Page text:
The second such life is the life of feelings in religion. Religions make themselves accessible to human beings through mythologies. Mythologies are of various kinds, and I won’t go into a detailed description of how mythologies work, in what various ways they proceed – a little contemplation will show us how mythologies bring religion close to our feelings so that we are willing to live for it and die for it. Mythologies create conscience in the follower, a symbolic system which subsumes the human in a virtual reality. The human then lives this reality as integral truth. We are willing to take up arms for it and kill for it, to withhold life and give life.
The third form of life in religion is the life of power in religions. Religion attracts power. The hunger for power in religion is much greater even than politics, because this is divine politics, the politics of the Infinite. It attracts those who wish to lay claim on the invisible, in the lives of human beings, the “sacred darkness” which surrounds our existence. If mythologies create conscience, Power is needed to keep conscience in place. Human beings become inculcated into a certain belief, and there are official and unofficial priests around us to make sure that we don’t stray from those beliefs or from the flock of believers. The excesses that have resulted from this condition are well known to us in the modern world. In Europe this led to what is called the Dark Ages, a period of obscurantism and terror in the name of Religion.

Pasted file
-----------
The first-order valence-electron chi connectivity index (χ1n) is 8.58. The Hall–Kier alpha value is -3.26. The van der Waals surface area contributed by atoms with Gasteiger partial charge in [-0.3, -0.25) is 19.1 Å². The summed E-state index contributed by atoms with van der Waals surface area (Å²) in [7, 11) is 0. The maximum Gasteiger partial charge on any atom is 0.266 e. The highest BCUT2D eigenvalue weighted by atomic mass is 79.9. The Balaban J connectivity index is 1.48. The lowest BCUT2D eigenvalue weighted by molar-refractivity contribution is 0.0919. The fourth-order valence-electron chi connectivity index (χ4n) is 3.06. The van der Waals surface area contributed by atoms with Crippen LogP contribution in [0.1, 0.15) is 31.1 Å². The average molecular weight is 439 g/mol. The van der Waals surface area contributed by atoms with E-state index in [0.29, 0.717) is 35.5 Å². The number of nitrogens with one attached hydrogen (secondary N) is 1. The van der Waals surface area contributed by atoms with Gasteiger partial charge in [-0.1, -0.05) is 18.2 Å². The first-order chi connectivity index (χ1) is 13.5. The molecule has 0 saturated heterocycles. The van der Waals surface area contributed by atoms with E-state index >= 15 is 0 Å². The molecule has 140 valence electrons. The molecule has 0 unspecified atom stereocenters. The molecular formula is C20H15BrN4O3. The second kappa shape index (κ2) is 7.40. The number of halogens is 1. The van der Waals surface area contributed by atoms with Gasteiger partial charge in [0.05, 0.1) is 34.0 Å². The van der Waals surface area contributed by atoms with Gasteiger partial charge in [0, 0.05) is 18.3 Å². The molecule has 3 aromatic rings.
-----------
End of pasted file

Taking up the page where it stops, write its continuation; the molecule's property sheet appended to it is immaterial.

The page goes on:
The story of World Religions begins only after we acknowledge the fact that the Dark Ages caused the Modern Age to spring forth in a way that wanted to exclude or, at least, marginalise the life of religion from the world. Instead of religions with worlds it wanted us to realise that there is one world, the earth, and one people, the human race. And as for its dealings with religion, it had little place for it and created its own dogma, refusing the invisible, that which bounds our little moment on this earth, that which is hidden before our birth and after our death. Hence, we proceeded into this modern secular world and created our academies that gave us knowledge of this world and, at the centre of this world, of the human being that occupies it. This knowledge of the human being comes to us through what are called the Human Sciences. Human sciences, psychology, sociology, history, culture studies, most of all, anthropology, give us the wide scope of the definition of the human. Part of the drive of the Modern Age, based in the European Enlightenment, is to arrive at such a knowledge of what is the human, and we applied the universal method of modernity, Science, to study this question empirically through the manifestations of humanity wherever it is available on our planet.